The downside to a liberal arts education is that while you get to study a little of everything, you really don’t become fully knowledgeable about any of the subjects you study outside of your own major. In my three years of college, I’ve taken classes in Psychology, Statistics, Philosophy, History, Theology, Rhetoric, Literature, Modern Dance, Business, and Classical Mythology; after just one class in each subject, I am no expert in any of those fields. I would not feel qualified to write on those subjects, unless of course I was forced to for the purpose of getting an A from a professor. There is one subject area, however, which I do consider myself to be an expert in: The Strategy of Food Consumption.
You may be surprised to hear this, but I did not learn how to strategically consume the tastiest foods before others could while pursuing my bachelor’s degree. Rather, I learned the ins and outs of these techniques while growing up in a family that included seven children with very healthy appetites and one mother who detested grocery shopping. Last summer it was very common that my family would literally run out of food on the dinner table before everyone had eaten as much as they wanted. This was largely due to the fact that our largest cooking pans were not quite big enough to make enough food to feed the voracious appetites of our large family. I’m pretty sure that my siblings now appreciate the greater quantity of food available since I have been out of the house.
Some foods don’t require strategy. For example, it always seems like there are plenty of mashed potatoes to go around. And, while I like pancakes, there’s nothing special about them that would cause me to go to great lengths to secure enough pancakes to meet the desires of my appetite. However, other foods are so delicious that no matter how much is made, purchased, or ordered, the supply simply cannot keep up with the demand. In my family, the foods worth fighting over included fried chicken, pizza, Cloud 9 candy bars, cookies, apple crisp, breakfast casserole, and naan bread, among others. As the oldest of seven children, I was in a prime position to develop many strategies to make sure that I got as much of the highly desirable foods as I wanted. As a disclaimer, I make no pretense that these strategies are in pursuit of an honorable goal. You have to decide for yourself whether you want to be an unselfish person or one who is well fed with delectable treats. Whatever you choose will be the right choice for you, I am sure. If you do go the well-fed route, make sure you don’t try any of these strategies on me—I’m on to you!
Here are some of my top food strategies:
1. Volunteer to make dinner—My brother Isaac is past master of this particular strategy. You see, the great privilege of cooks is the freedom to taste-test the food that they cook. If only ¾ of the fried chicken actually makes it to the dinner table, who will know? The next best thing is to be the cook’s helper or buddy and get the goodies that way.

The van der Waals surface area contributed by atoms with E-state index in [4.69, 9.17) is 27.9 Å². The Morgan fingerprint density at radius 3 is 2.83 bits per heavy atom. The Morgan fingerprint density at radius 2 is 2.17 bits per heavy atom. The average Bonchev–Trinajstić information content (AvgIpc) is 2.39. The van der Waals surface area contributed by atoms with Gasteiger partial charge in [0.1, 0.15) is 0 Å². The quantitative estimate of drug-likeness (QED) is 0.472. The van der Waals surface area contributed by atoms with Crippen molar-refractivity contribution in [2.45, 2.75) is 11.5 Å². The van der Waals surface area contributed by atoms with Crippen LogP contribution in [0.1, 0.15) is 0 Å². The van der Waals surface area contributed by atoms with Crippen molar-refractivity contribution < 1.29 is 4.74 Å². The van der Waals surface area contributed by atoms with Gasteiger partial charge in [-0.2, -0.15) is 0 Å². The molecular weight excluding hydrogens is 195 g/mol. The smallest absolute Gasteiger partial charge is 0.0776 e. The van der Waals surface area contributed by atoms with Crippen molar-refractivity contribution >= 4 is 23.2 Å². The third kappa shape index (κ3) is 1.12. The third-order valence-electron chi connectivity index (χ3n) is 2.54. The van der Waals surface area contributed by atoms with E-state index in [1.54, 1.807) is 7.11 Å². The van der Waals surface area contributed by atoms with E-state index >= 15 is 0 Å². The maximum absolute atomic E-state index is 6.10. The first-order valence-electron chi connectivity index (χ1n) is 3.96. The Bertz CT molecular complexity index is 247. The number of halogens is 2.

2. Play hide and seek—The same characteristic of refrigerators which leads to gooey, moldy tomatoes and unidentified substances in Tupperware containers is the characteristic which leads us to this strategy: Hide your goodies in the refrigerator! No one will think to look for the container of leftover apple pie under all the vegetables in the veggie drawer! Slip a couple candy bars behind the ice cube trays in the freezer for a treat that no one else will steal away from you.
3. Get an alarm clock—There aren’t often much leftovers in my family, but on occasion there are some good ones! When there’s just two slices of pizza remaining, and nine people in your family, there isn’t much chance that there will be any pizza left by the usual time you get up. So, you set your alarm for 5:00 am, steal downstairs in your strangely quiet house to eat the leftover pizza breakfast, and then, if you have nothing better to do, go back to bed and let your family wake up to a lack of pizza.
4. Eat alone—If you eat a snack while other people are around, it is more than likely that you will have to share your food with them. Hungry people around you such as siblings can really demolish the snack you made for yourself. During my teen years, I went through various phases in which I was addicted to eating egg salad sandwiches, popcorn, and omelettes. I would make myself these dishes at any and all times of the day—but I cared so much for my siblings that I didn’t want them to experience the terrible addiction that comes from getting hooked on those foods, so I learned to eat alone, in locations where they wouldn’t see me eating and want to get a taste. Learn to successfully sneak a large bowl of popcorn into your room by hiding it between your body and a chemistry textbook, and you are well on your way to becoming a master of food strategy.
5. Choose your seat carefully—This strategy works best when your family dinner is served from dishes on the table, rather than from the stove or countertop. Steer your family members who don’t know any better to the seats closest to the salad bowl, while you stealthily reserve a seat for yourself directly in front of the garlic bread. The advantage of sitting next to your favorite dish is that you will be able to serve yourself many helpings of that dish without making it obvious to the rest of the table. I mean, if you’re constantly saying, “Could you pass me another piece of garlic bread?” everyone is going to know that you’re hogging the garlic bread and will ban you from further helpings, which is a very unpleasant experience.
I hope that you may find these tips helpful as you delve into the realm of strategic eating. Enjoy!